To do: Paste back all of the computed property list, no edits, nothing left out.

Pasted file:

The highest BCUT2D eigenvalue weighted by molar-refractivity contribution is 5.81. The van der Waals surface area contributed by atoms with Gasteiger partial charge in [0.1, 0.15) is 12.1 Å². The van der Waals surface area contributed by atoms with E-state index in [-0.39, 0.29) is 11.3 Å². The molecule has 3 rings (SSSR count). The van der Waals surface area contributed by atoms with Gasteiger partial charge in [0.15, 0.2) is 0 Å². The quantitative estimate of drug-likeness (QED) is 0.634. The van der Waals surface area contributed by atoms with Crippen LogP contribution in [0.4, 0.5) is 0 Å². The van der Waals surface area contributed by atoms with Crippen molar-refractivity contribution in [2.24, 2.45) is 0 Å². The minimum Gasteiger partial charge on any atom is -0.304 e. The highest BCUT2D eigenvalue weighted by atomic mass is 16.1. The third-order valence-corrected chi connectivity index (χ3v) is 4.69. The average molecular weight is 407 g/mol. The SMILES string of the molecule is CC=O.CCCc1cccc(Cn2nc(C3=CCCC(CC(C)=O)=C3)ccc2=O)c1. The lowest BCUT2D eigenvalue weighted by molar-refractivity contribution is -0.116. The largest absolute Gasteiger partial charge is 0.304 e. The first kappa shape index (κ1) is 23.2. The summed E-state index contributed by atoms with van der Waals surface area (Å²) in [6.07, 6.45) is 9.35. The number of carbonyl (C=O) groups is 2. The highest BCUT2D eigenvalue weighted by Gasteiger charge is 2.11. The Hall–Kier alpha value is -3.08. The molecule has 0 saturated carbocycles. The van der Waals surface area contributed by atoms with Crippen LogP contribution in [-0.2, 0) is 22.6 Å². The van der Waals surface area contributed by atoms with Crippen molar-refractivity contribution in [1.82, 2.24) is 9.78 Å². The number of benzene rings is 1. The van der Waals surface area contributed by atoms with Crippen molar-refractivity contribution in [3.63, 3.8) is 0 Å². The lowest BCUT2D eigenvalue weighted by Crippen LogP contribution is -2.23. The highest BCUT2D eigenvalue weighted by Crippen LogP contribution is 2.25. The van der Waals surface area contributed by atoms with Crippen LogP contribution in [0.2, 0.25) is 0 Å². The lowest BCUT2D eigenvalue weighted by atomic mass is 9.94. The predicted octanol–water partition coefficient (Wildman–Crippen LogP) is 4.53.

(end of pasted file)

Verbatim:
The highest BCUT2D eigenvalue weighted by molar-refractivity contribution is 5.81. The van der Waals surface area contributed by atoms with Gasteiger partial charge in [0.1, 0.15) is 12.1 Å². The van der Waals surface area contributed by atoms with E-state index in [-0.39, 0.29) is 11.3 Å². The molecule has 3 rings (SSSR count). The van der Waals surface area contributed by atoms with Gasteiger partial charge in [0.15, 0.2) is 0 Å². The quantitative estimate of drug-likeness (QED) is 0.634. The van der Waals surface area contributed by atoms with Crippen LogP contribution in [0.4, 0.5) is 0 Å². The van der Waals surface area contributed by atoms with Crippen molar-refractivity contribution in [2.24, 2.45) is 0 Å². The minimum Gasteiger partial charge on any atom is -0.304 e. The highest BCUT2D eigenvalue weighted by atomic mass is 16.1. The third-order valence-corrected chi connectivity index (χ3v) is 4.69. The average molecular weight is 407 g/mol. The SMILES string of the molecule is CC=O.CCCc1cccc(Cn2nc(C3=CCCC(CC(C)=O)=C3)ccc2=O)c1. The lowest BCUT2D eigenvalue weighted by molar-refractivity contribution is -0.116. The largest absolute Gasteiger partial charge is 0.304 e. The first kappa shape index (κ1) is 23.2. The summed E-state index contributed by atoms with van der Waals surface area (Å²) in [6.07, 6.45) is 9.35. The number of carbonyl (C=O) groups is 2. The highest BCUT2D eigenvalue weighted by Gasteiger charge is 2.11. The Hall–Kier alpha value is -3.08. The molecule has 0 saturated carbocycles. The van der Waals surface area contributed by atoms with Crippen LogP contribution in [-0.2, 0) is 22.6 Å². The van der Waals surface area contributed by atoms with Crippen molar-refractivity contribution in [1.82, 2.24) is 9.78 Å². The number of benzene rings is 1. The van der Waals surface area contributed by atoms with Crippen molar-refractivity contribution in [3.63, 3.8) is 0 Å². The lowest BCUT2D eigenvalue weighted by Crippen LogP contribution is -2.23. The highest BCUT2D eigenvalue weighted by Crippen LogP contribution is 2.25. The van der Waals surface area contributed by atoms with Crippen LogP contribution in [0.2, 0.25) is 0 Å². The lowest BCUT2D eigenvalue weighted by atomic mass is 9.94. The predicted octanol–water partition coefficient (Wildman–Crippen LogP) is 4.53.